• MP Poilievre: “Clearly they’re getting the money from somewhere. Anyone here from Finance Canada?”
  • Director Baylor: “I can provide a high-level response but I’m afraid I won’t be able to answer directly…”
  • MP Poilievre: “Where is the money coming from?”
  • Director Baylor: “That is within the government’s broader macro-economic framework and I’m not responsible. I can’t speak to that.”
  • MP Poilievre: “You don’t have anyone? It’s just that we’re being asked to vote in favour of another $7 billion in spending. The obvious question is, where is it coming from?”
  • Director Baylor: “I appreciate the question, but I can’t answer that question.”

New Democrat MP Daniel Blaikie (Elmwood-Transcona, Man.) called the testimony “a waste of time” and complained the finance committee could not get straight answers to its questions.

“We’ve been here almost four hours and I haven’t gotten one thing I would classify as an answer to a question,” said Blaikie.

“I’ve asked for a breakdown of the budget. I don’t know if they really don’t have that answer or are on a mission of obfuscation.”

“You have to conclude that our civil servants who ought to be treating the legislature with respect aren’t being upfront about some of these questions, or you have to conclude the people who are running the country never bothered to ask them. Neither one is a very good outcome for Canadians.”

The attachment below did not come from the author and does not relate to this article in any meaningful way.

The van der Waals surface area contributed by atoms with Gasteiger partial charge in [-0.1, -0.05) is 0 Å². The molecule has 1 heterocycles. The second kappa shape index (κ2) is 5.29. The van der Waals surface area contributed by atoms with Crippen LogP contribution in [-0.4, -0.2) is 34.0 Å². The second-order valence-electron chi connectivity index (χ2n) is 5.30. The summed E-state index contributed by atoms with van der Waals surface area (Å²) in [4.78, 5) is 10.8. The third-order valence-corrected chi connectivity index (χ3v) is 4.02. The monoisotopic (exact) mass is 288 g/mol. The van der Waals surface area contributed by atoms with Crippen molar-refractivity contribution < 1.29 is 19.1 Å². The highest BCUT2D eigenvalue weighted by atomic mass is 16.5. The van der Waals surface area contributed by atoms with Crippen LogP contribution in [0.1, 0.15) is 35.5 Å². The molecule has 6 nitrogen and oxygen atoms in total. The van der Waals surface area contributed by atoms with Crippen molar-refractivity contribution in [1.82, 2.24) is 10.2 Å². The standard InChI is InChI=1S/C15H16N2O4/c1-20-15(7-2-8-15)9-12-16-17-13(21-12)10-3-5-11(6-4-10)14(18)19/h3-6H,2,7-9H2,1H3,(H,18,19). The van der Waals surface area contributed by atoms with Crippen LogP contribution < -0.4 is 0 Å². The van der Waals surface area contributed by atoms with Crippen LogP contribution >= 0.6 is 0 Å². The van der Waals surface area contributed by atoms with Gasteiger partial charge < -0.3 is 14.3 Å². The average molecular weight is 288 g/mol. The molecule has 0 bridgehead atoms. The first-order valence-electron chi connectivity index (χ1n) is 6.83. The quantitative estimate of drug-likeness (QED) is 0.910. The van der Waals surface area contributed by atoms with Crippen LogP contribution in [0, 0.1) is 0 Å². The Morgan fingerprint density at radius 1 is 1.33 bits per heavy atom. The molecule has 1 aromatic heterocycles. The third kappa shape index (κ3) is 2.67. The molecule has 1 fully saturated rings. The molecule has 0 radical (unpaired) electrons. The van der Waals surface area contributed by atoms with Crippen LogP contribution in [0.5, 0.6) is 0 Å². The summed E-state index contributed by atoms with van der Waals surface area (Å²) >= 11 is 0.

Finance Minister Chrystia Freeland called Bill C-2 the last emergency appropriation for pandemic relief spending. Freeland is to release a fiscal update on deficit figures next Tuesday.

Parliament last May 5 voted to increase the federal debt ceiling to a record $1.831 trillion. It represented a 57% increase from the previous $1,168,000,000,000 limit under the 2017 Borrowing Authority Act.

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Flights from Vancouver to Kamloops priced more than $1,200 over Christmas

BC flight prices have skyrocketed over the Christmas season following flood damage to highways.

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Following substantial flooding in November, which led to savaged highways and infrastructure, many of those planning to visit family out of town for Christmas are forced to fly — and some will be paying exorbitant prices for it.

For example, a WestJet round trip — listed on Expedia — from Vancouver to Kamloops, BC on December 22, with a return flight on December 27 is listed at $1,264 as of Wednesday morning.

The normally 30-minute flight includes a nearly four-hour layover in Calgary.

On TripAdvisor, the same round trip is priced similarly.

Those planning a round trip from Vancouver to Kelowna, BC on the same dates will save a few hundred bucks in comparison to those headed for Kamloops. For example, one round trip with WestJet from Vancouver to Kelowna — December 22-27 — is listed at $741 on Wednesday, although it includes a six-hour layover in Edmonton.

Normal flight times between the locales are 55 minutes.

Prices on WestJet’s website are comparable. On Air Canada’s site, all are currently sold out for the aforementioned dates and locations.

However, those travelling between Vancouver and Kelowna can find cheaper trips on Swoop if they fly out of Abbotsford, BC. On Wednesday morning, a non-stop round trip from Abbotsford to Kelowna, departing on December 22 and returning on December 29, is priced under $300.

Reid Small is a BC-based reporter for the Western Standard
rsmall@westernstandardonline.com
Twitter.com/reidsmall